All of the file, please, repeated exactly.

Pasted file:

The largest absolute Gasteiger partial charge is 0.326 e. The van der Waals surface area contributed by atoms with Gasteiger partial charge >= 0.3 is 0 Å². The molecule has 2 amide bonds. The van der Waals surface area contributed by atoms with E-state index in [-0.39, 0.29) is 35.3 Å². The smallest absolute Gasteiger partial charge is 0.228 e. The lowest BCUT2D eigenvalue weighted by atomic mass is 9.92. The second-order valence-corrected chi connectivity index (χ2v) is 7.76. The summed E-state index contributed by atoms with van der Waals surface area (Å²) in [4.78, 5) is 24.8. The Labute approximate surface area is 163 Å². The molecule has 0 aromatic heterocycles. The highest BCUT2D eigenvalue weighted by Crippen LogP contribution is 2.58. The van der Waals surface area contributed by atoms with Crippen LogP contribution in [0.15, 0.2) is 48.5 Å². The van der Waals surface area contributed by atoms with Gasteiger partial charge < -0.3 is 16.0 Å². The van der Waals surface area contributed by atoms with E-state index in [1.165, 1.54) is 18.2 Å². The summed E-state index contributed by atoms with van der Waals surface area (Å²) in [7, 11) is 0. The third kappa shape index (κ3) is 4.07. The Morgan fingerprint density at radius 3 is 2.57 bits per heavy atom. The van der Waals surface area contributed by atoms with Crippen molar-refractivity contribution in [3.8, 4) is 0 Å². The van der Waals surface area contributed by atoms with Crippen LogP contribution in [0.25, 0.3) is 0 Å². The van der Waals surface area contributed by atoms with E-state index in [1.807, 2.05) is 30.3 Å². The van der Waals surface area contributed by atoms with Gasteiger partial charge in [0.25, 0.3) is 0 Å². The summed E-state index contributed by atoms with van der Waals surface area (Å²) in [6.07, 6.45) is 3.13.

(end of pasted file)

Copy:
The largest absolute Gasteiger partial charge is 0.326 e. The van der Waals surface area contributed by atoms with Gasteiger partial charge >= 0.3 is 0 Å². The molecule has 2 amide bonds. The van der Waals surface area contributed by atoms with E-state index in [-0.39, 0.29) is 35.3 Å². The smallest absolute Gasteiger partial charge is 0.228 e. The lowest BCUT2D eigenvalue weighted by atomic mass is 9.92. The second-order valence-corrected chi connectivity index (χ2v) is 7.76. The summed E-state index contributed by atoms with van der Waals surface area (Å²) in [4.78, 5) is 24.8. The Labute approximate surface area is 163 Å². The molecule has 0 aromatic heterocycles. The highest BCUT2D eigenvalue weighted by Crippen LogP contribution is 2.58. The van der Waals surface area contributed by atoms with Crippen LogP contribution in [0.15, 0.2) is 48.5 Å². The van der Waals surface area contributed by atoms with Gasteiger partial charge < -0.3 is 16.0 Å². The van der Waals surface area contributed by atoms with E-state index in [1.165, 1.54) is 18.2 Å². The summed E-state index contributed by atoms with van der Waals surface area (Å²) in [7, 11) is 0. The third kappa shape index (κ3) is 4.07. The Morgan fingerprint density at radius 3 is 2.57 bits per heavy atom. The van der Waals surface area contributed by atoms with Crippen molar-refractivity contribution in [3.8, 4) is 0 Å². The van der Waals surface area contributed by atoms with Crippen LogP contribution in [0.25, 0.3) is 0 Å². The van der Waals surface area contributed by atoms with E-state index in [1.807, 2.05) is 30.3 Å². The van der Waals surface area contributed by atoms with Gasteiger partial charge in [0.25, 0.3) is 0 Å². The summed E-state index contributed by atoms with van der Waals surface area (Å²) in [6.07, 6.45) is 3.13.